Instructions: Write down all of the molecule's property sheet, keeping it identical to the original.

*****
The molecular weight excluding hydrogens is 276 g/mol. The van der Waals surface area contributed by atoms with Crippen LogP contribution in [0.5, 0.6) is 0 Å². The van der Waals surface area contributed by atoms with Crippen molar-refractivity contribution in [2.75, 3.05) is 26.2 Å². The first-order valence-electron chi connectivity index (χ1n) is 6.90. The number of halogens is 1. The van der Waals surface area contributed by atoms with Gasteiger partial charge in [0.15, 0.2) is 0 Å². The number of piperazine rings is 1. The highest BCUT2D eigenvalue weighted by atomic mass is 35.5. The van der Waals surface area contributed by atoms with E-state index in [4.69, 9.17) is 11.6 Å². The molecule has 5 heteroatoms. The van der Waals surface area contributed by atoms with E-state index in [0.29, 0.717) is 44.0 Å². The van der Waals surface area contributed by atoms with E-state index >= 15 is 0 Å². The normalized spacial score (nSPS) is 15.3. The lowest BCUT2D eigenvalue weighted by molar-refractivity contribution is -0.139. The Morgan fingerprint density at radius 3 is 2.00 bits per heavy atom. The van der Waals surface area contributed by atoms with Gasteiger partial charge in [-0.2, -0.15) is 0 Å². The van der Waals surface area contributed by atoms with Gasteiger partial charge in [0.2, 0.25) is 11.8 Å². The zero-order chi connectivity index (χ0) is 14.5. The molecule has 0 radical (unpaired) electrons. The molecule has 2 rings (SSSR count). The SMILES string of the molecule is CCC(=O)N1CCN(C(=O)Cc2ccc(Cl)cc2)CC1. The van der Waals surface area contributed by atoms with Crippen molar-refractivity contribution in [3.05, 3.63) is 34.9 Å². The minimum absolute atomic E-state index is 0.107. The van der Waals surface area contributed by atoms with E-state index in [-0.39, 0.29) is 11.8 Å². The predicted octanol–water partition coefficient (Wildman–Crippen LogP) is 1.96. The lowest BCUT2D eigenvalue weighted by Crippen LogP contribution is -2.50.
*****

The molecular weight excluding hydrogens is 276 g/mol. The van der Waals surface area contributed by atoms with Crippen LogP contribution in [0.5, 0.6) is 0 Å². The van der Waals surface area contributed by atoms with Crippen molar-refractivity contribution in [2.75, 3.05) is 26.2 Å². The first-order valence-electron chi connectivity index (χ1n) is 6.90. The number of halogens is 1. The van der Waals surface area contributed by atoms with Gasteiger partial charge in [0.15, 0.2) is 0 Å². The number of piperazine rings is 1. The highest BCUT2D eigenvalue weighted by atomic mass is 35.5. The van der Waals surface area contributed by atoms with E-state index in [4.69, 9.17) is 11.6 Å². The molecule has 5 heteroatoms. The van der Waals surface area contributed by atoms with E-state index in [0.29, 0.717) is 44.0 Å². The van der Waals surface area contributed by atoms with E-state index >= 15 is 0 Å². The normalized spacial score (nSPS) is 15.3. The lowest BCUT2D eigenvalue weighted by molar-refractivity contribution is -0.139. The Morgan fingerprint density at radius 3 is 2.00 bits per heavy atom. The van der Waals surface area contributed by atoms with Gasteiger partial charge in [-0.2, -0.15) is 0 Å². The van der Waals surface area contributed by atoms with Gasteiger partial charge in [0.2, 0.25) is 11.8 Å². The zero-order chi connectivity index (χ0) is 14.5. The molecule has 0 radical (unpaired) electrons. The molecule has 2 rings (SSSR count). The SMILES string of the molecule is CCC(=O)N1CCN(C(=O)Cc2ccc(Cl)cc2)CC1. The van der Waals surface area contributed by atoms with Crippen molar-refractivity contribution in [3.05, 3.63) is 34.9 Å². The minimum absolute atomic E-state index is 0.107. The van der Waals surface area contributed by atoms with E-state index in [-0.39, 0.29) is 11.8 Å². The predicted octanol–water partition coefficient (Wildman–Crippen LogP) is 1.96. The lowest BCUT2D eigenvalue weighted by Crippen LogP contribution is -2.50.